The main function of the law is to ensure social cohesion, and to allow individuals to live together in peace. In theory, social cohesion will only exist when people recognise the authority of the law. Therefore, as society changes, so too must the law in order to maintain cohesion. There are a number of social, cultural, economic and political changes, which lead to the need for a change in the law.
As the values of society change, so too must the law. Otherwise, the law does not reflect the society it governs. For instance, the “Family Law Act 1975” was introduced partially to make divorce more accessible to married couples, in response to shifting community values towards divorce. This Act repealed the “Matrimonial Causes Act 1959”, which required proof that one or both parties were at fault for the dissolution of the relationship. These grounds for divorce were covered under section 28, and included reasons such as adultery, criminal activity, or failing to consummate the marriage.
Historically, communities have expected the law to regulate behaviour. Recently, these expectations have expanded. For instance, federal and state parliaments have introduced legislation to protect people, and ensure their safety, rather than regulate them. Compulsory bike helmets, seatbelts in cars, and restrictions on smoking in public places and using mobile phones while driving are all examples of the law assuming a more protective role.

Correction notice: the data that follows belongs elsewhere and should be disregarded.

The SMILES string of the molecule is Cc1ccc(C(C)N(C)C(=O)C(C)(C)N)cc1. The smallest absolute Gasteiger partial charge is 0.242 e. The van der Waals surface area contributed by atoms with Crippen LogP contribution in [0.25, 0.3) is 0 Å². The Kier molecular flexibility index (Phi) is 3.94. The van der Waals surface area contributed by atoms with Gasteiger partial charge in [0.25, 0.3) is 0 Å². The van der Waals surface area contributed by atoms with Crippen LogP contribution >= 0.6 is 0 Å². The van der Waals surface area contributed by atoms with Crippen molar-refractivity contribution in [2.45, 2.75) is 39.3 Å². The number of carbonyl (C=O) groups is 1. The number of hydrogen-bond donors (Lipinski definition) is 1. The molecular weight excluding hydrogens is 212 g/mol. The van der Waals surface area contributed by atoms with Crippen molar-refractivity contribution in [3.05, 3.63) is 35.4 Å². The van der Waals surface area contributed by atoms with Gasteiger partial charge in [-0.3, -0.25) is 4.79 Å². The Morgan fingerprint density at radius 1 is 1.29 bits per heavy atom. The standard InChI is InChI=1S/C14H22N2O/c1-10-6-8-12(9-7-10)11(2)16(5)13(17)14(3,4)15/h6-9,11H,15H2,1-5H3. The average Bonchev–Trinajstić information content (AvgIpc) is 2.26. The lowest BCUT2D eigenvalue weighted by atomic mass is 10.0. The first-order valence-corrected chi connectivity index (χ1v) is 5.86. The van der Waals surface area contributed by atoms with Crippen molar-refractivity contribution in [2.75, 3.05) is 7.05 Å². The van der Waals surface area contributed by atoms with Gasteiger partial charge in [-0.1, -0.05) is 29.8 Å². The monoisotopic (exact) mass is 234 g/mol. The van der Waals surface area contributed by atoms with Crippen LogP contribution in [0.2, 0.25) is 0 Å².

People are arguably more aware of their rights and responsibilities now than in the past. Therefore, they are likely to question law and demand change. In order to accommodate a perceived increased awareness, governments have established new methods of dispute resolution and new avenues of legal assistance.
The law needs to change to meet demands made by the emergence of new technology. State governments need to regulate the use of these technologies to protect the rights of others. For instance, the development of digital cameras led to the “Upskirting Amendment Act (2007)”.
One of the impacts of globalisation, particularly post-WWII, is that nation-states have entered into significantly more international agreements (treaties). When Australia enters a new treaty, legislation must be passed to fulfill treaty terms.
Victorian Law Reform Commission
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